Basically every media outlet I am exposed to is buzzing about this book: Fifty Shades of Grey by E.L. James. The buzz is not so much about an obscure book suddenly becoming popular (this happens all the time), but the type of book it is, and the audience it is popular with.
I haven’t read the book itself. Yet. But I have read several reviews and articles about it. And basically, by all accounts, it is erotica. And this is not hyperbole for slightly-more-steamy-than-Twilight, either. We are talking the real deal. Naughty!
It’s a love story: young, naive student goes to interview rich, powerful tycoon. He is drawn to her naivete; she is drawn to his wealth and power. That we’ve seen a thousand times. It’s the twist that comes next that has everyone’s heart-beats racing and cheeks flushing.
Apparently it is the most popular book for women on Kindle right now. In fact, some sources credit Kindle and other discreet e-reading devices with the books’ (this one is actually Part I of a three-part series) success and proliferation. Whereas before, if you were reading something spicy (on the subway, at the park, at your desk over lunch), anyone and everyone could see the cover and know what you were up to, now all anyone can see is you looking at your e-book, leaving the casual observer to assume you are reading The Help, or “Ladies’ Home Journal,” or whatever it is people assume women are reading.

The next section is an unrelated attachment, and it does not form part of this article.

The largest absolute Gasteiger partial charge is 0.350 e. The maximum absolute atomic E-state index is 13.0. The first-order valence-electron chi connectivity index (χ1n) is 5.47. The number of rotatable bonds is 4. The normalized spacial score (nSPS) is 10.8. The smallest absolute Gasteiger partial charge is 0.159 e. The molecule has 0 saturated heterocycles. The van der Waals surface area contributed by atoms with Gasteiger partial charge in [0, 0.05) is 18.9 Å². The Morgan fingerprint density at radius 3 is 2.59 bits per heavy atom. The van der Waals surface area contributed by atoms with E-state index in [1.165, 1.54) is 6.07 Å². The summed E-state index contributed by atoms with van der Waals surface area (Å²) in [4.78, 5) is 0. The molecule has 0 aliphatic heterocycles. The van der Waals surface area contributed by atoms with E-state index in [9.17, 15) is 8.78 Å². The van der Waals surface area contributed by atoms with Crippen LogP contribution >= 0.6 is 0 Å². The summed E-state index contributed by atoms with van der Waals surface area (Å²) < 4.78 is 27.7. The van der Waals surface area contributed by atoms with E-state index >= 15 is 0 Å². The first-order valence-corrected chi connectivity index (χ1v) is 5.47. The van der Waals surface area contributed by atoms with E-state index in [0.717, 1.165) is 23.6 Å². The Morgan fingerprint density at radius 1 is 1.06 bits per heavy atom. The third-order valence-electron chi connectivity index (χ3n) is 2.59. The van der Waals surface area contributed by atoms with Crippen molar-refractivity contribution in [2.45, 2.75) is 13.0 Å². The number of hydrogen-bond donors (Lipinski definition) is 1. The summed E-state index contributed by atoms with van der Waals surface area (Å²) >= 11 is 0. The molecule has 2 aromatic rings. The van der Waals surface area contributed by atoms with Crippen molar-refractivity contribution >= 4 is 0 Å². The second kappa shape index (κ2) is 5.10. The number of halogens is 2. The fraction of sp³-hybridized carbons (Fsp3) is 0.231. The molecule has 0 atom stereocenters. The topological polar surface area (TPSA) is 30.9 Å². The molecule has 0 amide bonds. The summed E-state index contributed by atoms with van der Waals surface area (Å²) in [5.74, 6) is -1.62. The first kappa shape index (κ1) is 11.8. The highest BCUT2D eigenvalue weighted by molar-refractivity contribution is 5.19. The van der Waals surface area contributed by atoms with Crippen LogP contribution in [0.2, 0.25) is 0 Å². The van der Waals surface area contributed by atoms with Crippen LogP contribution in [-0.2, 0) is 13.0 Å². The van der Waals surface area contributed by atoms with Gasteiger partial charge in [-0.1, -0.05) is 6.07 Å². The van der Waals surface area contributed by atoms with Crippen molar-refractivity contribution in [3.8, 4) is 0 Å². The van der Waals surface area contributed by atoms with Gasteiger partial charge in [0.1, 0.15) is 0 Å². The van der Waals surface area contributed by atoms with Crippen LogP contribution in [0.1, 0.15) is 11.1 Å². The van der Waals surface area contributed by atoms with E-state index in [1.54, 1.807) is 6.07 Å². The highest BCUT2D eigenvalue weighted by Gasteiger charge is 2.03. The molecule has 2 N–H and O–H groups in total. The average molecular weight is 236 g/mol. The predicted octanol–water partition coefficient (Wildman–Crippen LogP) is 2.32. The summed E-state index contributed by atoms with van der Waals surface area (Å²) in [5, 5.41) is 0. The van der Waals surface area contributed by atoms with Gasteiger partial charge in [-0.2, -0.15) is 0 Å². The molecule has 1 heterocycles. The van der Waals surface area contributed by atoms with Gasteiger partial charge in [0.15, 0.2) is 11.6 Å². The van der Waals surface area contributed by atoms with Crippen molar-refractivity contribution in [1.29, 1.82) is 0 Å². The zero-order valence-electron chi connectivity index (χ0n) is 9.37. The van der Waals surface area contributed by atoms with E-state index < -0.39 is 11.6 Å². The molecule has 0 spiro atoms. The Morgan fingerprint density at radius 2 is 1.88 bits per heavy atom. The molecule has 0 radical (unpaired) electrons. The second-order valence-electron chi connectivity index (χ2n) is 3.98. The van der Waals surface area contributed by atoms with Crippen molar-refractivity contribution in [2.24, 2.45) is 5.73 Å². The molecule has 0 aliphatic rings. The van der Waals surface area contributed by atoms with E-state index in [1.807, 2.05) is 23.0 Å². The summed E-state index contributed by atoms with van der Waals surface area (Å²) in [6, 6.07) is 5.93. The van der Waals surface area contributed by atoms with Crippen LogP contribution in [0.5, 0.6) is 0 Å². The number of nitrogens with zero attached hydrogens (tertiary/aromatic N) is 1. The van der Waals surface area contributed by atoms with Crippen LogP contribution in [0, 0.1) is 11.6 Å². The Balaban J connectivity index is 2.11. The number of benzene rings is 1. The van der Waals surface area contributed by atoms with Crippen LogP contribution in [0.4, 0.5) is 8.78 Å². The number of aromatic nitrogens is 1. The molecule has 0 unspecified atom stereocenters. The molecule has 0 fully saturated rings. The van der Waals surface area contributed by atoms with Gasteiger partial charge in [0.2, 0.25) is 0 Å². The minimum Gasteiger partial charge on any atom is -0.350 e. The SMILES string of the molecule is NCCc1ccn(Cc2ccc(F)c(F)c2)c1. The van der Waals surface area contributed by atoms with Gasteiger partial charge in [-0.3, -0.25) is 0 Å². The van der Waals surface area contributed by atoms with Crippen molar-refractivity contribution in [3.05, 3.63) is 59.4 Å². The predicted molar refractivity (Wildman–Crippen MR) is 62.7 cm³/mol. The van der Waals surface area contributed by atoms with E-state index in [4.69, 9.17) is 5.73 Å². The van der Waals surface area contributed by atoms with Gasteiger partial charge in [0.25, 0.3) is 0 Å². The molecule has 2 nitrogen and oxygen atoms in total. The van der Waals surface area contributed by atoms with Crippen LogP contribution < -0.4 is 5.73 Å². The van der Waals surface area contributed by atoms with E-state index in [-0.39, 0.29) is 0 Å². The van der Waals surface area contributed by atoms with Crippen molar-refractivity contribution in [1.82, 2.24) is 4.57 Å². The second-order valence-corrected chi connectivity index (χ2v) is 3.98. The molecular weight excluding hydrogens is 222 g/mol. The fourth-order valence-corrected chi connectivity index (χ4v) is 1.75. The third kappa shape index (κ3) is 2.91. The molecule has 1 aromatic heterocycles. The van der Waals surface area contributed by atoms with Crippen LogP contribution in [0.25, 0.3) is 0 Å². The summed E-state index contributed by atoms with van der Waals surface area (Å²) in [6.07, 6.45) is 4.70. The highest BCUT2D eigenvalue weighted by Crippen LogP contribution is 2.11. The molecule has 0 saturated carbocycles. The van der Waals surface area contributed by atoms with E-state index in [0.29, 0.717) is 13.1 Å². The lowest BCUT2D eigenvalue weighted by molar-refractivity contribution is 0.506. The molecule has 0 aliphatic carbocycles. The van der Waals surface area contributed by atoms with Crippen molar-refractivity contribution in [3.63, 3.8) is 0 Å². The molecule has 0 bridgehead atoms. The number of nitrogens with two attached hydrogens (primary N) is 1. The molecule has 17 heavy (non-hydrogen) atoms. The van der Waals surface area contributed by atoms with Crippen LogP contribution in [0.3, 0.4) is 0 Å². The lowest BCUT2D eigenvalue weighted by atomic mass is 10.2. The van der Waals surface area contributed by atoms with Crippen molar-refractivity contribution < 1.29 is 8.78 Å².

Or at least this is the theory. Which leads me to ask, how much is what we choose to read affected by those around us? Do we worry what a train full of strangers will think of our choice when we grab a book for the commute to work? And if we’re ashamed to be reading something in front of our girlfriends on a play date at the park, should we be reading it at all? Is any of this more true or poignant for women than for anyone else?
If you look the book(s) up on Amazon, and scroll to the bottom, Amazon has that nifty “Customers Who Bought This Item Also Bought” feature. Look up the Shades of Grey Series, and without fail you will see The Hunger Games, The Host (that apparently more mature Stephenie Meyer series that I could NOT subject myself to (speaking of masochism…)), Twilight (proper), and a whole bunch of Nicholas Sparks books. So it’s no coincidence that “The New York Times” is labeling Shades of Grey as “Mommy porn” or “Twilight for grown-ups.” That appears to be the audience exactly: women who felt drawn to that series-romance style of story, but wanted a little (a lot?) more edge, more bite, more fun.
When I read Twilight, I felt (amongst a litany of other critiques) that it left too much to the imagination. Very unsatisfying. And it appears I was not the only one. I am surprised, but certainly not disturbed, by this development.
I go back and forth about technology, but I say hooray for the modern day equivalent of slipping your comic book inside The Sound and the Fury.
Has anyone read it yet?